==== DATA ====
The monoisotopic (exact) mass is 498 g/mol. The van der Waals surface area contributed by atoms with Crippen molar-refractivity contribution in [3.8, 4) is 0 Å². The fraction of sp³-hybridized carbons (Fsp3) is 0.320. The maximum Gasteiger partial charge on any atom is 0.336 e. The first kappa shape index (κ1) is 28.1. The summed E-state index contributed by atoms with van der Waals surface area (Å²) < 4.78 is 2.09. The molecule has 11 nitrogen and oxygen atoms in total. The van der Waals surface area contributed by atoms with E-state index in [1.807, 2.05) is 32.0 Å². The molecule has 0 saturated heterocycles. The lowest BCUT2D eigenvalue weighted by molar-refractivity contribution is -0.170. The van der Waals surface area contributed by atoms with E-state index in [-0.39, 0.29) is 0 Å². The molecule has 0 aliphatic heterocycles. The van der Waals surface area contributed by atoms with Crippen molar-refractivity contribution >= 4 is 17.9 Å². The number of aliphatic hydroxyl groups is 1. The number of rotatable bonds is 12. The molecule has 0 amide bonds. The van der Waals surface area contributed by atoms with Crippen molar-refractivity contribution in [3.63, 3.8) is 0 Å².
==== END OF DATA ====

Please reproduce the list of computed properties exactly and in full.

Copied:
The monoisotopic (exact) mass is 498 g/mol. The van der Waals surface area contributed by atoms with Crippen molar-refractivity contribution in [3.8, 4) is 0 Å². The fraction of sp³-hybridized carbons (Fsp3) is 0.320. The maximum Gasteiger partial charge on any atom is 0.336 e. The first kappa shape index (κ1) is 28.1. The summed E-state index contributed by atoms with van der Waals surface area (Å²) < 4.78 is 2.09. The molecule has 11 nitrogen and oxygen atoms in total. The van der Waals surface area contributed by atoms with E-state index in [1.807, 2.05) is 32.0 Å². The molecule has 0 saturated heterocycles. The lowest BCUT2D eigenvalue weighted by molar-refractivity contribution is -0.170. The van der Waals surface area contributed by atoms with E-state index in [-0.39, 0.29) is 0 Å². The molecule has 0 aliphatic heterocycles. The van der Waals surface area contributed by atoms with Crippen molar-refractivity contribution >= 4 is 17.9 Å². The number of aliphatic hydroxyl groups is 1. The number of rotatable bonds is 12. The molecule has 0 amide bonds. The van der Waals surface area contributed by atoms with Crippen molar-refractivity contribution in [3.63, 3.8) is 0 Å².